"I have been to the Punjab where you have seen the disasters that have taken place as result of the over demand on irrigation because of the hybrid seeds and grains that have been produced which demand huge amounts of water.
"[The] water table has disappeared. They have huge problems with water level, with pesticide problems, and complications which are now coming home to roost.
"Look at western Australia. Huge salinisation problems. I have been there. Seen it. Some of the excessive approaches to modern forms of agriculture."
He said that the scientists were putting too much pressure on nature.
"If you are not working with natural assistance you cause untold problems. which become very expensive and very difficult to undo.
It places impossible burdens on nature and leads to accumulating problems which become more difficult to sort out."
In a keynote speech last year the Prince of Wales warned that the world faces a series of natural disasters within 18 months unless a £15 billion action plan is agreed to save the world's rain forests.
He has set up his own rain forest project with 15 of the world's largest companies, environmental and economic experts, to try to find ways to stop their destruction.
Only two weeks ago British GM researchers lobbied ministers for their crops to be kept in high-security facilities or in fields at secret locations across the country to prevent them from being attacked and destroyed.
They spoke out after protesters ripped up crops in one of only two GM trials to be approved in Britain this year.
Scientists claim the repeated attacks on their trials are stifling vital research to evaluate whether GM crops can reduce the cost and environmental impact of farming and whether they will grow better in harsh environments where droughts have devastated harvests.

Amazon rainforest threatened by new wave of oil and gas exploration

With over 35 multinational companies racing to tap into oil and gas reserves situated in peak biodiversity spots, conservationists urge an environmental impact assessment
Ian Sample,
Wednesday August 13 2008 00:01 BST

Vast swathes of the western Amazon are to be opened up for oil and gas exploration, putting some of the planet's most pristine and biodiverse forests at risk, conservationists have warned.
A survey of land earmarked for exploration by energy companies revealed a steep rise in recent years, to around 180 zones, which together cover an area of 688,000 sq km, almost equivalent to the size of Texas.
Detailed mapping of the region shows the majority of planned oil and gas projects, which are operated by at least 35 multinational companies, are in the most species-rich areas of the Amazon for mammals, birds and amphibians.
Researchers used government information on land that has been leased to state or multinational energy companies over the past four years to create oil and gas exploration maps for western Brazil, Peru, Ecuador, Bolivia and Colombia. The maps showed that in Peru and Ecuador, regions designated for oil and gas projects already cover more than two thirds of the Amazon. Of 64 oil and gas regions that cover 72% of the Peruvian Amazon, all but eight were approved since 2003. Major increases in activity are expected in Bolivia and western Brazil.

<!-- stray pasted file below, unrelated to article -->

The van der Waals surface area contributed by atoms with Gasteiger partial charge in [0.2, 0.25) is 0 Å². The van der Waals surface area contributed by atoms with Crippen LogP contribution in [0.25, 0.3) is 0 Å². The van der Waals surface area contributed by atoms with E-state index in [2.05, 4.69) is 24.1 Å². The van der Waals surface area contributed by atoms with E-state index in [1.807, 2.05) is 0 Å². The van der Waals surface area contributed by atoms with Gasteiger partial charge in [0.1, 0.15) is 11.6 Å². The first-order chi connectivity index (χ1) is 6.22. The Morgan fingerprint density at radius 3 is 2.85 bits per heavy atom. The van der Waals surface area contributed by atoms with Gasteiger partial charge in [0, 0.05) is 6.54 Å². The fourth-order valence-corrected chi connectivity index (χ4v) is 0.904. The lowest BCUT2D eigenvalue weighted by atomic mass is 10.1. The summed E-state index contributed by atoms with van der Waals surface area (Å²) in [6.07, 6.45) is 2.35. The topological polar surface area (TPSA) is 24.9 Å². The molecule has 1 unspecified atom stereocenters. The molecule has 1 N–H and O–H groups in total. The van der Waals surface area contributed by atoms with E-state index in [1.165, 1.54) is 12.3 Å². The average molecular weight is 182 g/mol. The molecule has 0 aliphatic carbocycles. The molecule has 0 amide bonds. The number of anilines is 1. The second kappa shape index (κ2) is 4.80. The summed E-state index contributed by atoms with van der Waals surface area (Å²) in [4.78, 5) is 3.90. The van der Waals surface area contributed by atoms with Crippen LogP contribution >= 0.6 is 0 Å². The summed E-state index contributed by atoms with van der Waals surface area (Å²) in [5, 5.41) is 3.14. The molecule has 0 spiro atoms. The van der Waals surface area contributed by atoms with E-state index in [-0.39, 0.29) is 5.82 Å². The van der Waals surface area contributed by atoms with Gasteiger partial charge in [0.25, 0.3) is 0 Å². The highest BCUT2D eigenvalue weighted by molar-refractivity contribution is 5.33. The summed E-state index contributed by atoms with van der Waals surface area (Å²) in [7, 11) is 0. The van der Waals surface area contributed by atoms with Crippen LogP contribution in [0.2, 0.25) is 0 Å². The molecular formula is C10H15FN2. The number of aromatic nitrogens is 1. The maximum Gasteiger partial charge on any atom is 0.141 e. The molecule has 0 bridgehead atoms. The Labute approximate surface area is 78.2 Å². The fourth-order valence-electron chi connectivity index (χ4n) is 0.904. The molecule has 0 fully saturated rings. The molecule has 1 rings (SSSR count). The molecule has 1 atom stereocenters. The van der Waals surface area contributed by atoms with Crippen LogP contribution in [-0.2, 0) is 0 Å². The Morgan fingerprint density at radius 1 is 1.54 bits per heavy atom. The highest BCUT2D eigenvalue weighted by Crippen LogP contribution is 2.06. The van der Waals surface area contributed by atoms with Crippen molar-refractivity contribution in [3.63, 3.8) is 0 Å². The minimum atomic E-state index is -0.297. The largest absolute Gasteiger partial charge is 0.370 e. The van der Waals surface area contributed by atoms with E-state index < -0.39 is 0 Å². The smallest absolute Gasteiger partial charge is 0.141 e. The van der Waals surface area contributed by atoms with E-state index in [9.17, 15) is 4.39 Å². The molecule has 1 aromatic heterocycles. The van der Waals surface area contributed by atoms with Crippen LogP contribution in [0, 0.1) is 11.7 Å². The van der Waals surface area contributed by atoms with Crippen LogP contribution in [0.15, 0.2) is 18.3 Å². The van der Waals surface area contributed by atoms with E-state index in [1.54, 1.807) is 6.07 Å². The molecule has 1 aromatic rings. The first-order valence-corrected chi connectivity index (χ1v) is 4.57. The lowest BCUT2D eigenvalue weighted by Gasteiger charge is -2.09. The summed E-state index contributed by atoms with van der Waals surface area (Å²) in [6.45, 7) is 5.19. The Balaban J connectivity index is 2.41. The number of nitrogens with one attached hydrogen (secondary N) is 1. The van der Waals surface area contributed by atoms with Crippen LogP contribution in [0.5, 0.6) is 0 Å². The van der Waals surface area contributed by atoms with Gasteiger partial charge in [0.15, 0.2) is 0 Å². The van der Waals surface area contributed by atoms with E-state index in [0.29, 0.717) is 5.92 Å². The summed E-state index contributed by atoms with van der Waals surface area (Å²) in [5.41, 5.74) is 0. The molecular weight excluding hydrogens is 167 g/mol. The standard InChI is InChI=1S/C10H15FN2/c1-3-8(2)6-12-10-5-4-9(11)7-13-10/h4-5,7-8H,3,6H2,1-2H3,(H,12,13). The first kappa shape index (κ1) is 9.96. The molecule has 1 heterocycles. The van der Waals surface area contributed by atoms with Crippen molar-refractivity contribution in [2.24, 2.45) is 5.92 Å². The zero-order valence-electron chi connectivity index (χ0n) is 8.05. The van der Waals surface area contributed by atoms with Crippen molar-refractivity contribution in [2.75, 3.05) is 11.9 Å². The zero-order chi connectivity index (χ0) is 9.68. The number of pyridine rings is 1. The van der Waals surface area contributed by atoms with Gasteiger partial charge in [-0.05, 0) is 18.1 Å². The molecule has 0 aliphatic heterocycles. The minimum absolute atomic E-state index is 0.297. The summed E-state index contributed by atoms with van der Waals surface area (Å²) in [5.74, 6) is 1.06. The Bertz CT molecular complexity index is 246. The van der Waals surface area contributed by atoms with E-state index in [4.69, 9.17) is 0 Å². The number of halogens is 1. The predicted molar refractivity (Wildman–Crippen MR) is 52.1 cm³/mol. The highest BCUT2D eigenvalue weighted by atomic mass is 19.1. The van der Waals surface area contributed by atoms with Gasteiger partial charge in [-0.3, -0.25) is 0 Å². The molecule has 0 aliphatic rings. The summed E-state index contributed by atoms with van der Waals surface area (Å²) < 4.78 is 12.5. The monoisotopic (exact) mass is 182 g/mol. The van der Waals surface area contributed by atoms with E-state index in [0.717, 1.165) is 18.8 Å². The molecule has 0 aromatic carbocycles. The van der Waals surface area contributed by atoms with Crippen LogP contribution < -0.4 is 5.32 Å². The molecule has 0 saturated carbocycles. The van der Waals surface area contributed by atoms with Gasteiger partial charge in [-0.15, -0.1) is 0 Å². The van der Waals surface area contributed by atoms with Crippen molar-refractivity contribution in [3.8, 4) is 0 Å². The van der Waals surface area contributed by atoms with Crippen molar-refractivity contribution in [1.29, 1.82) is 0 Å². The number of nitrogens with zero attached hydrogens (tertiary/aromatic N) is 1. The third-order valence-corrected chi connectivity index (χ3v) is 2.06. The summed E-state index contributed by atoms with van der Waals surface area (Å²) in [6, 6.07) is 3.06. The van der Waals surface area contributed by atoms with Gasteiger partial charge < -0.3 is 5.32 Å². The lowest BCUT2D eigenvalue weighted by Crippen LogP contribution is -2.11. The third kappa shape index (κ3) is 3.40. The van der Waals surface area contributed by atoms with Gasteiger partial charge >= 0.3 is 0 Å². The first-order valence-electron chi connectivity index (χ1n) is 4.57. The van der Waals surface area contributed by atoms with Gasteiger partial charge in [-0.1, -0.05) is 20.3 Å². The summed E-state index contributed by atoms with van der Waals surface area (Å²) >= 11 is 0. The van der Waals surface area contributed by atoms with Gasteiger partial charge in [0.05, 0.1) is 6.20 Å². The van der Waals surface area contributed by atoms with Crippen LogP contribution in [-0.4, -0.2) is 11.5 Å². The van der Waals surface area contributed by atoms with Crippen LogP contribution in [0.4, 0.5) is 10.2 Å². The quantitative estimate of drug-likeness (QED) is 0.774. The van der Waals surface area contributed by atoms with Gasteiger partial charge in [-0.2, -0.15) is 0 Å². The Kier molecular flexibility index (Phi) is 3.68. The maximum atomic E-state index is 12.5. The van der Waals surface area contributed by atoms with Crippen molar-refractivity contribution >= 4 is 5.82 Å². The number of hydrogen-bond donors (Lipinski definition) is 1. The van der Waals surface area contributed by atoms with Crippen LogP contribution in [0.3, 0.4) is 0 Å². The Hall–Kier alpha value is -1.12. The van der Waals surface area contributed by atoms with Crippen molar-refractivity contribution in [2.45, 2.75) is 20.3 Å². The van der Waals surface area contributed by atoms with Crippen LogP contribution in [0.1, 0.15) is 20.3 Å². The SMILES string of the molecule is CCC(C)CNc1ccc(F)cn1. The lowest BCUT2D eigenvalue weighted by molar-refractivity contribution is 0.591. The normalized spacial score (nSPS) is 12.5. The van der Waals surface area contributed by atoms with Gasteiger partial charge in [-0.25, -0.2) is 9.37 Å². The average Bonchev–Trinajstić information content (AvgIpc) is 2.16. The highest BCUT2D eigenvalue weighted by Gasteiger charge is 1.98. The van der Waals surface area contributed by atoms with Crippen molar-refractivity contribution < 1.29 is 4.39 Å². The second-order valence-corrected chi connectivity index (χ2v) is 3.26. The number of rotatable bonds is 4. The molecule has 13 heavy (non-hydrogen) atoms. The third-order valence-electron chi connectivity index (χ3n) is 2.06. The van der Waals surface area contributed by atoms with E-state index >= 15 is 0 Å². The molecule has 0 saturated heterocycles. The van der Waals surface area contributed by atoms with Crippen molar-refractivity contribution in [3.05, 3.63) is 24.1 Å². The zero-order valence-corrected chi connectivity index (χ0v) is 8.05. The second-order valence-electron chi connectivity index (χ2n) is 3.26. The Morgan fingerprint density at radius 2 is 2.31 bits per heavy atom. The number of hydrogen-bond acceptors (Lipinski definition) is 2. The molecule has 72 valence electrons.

"We've been following oil and gas development in the Amazon since 2004 and the picture has changed before our eyes," said Matt Finer of Save America's Forests, a US-based environment group. "When you look at where the oil and gas blocks are, they overlap perfectly on top of the peak biodiversity spots, almost as if by design, and this is in one of the most, if not the most, biodiverse place on Earth."
Some regions have established oil and gas reserves, but in others, companies will need to cut into the forest to conduct speculative tests, including explosive seismic investigations and test drilling. Typically, companies have seven years to explore a region before deciding whether to go into full production.
"The real concern is when exploration is successful and a zone moves into the development phase, because that's when the roads, drilling and pipelines come in," said Finer.
Writing in the journal PLoS One, Finer and others from Duke university in North Carolina and Land is Life, a Massachusetts-based environment group, call for governments to rethink how energy reserves in the Amazon are exploited.
One issue, the authors argue, is that while companies must submit an environmental impact assessment for their project, these are often considered individually instead of collectively. "They're not looking at the bigger picture of what happens if there are lots of projects going on at the same time.
"You could have each individual company thinking they're being relatively responsible and keeping their own road networks under control and so on, but what happens when you have 15 other projects around you? All of a sudden, when you look at the bigger picture, you have a sprawling road network," said Finer.
The creation of widespread road networks will put previously inaccessible forest at risk of deforestation, illegal hunting and logging, the authors argue.
The researchers urge companies to adopt a moratorium on new road building, and instead use helicopters to ferry personnel and machinery to and from the sites, as has been done in some locations. They also call for governments to take a broader view of the environmental impacts of new projects, by assessing them as a group rather than individually.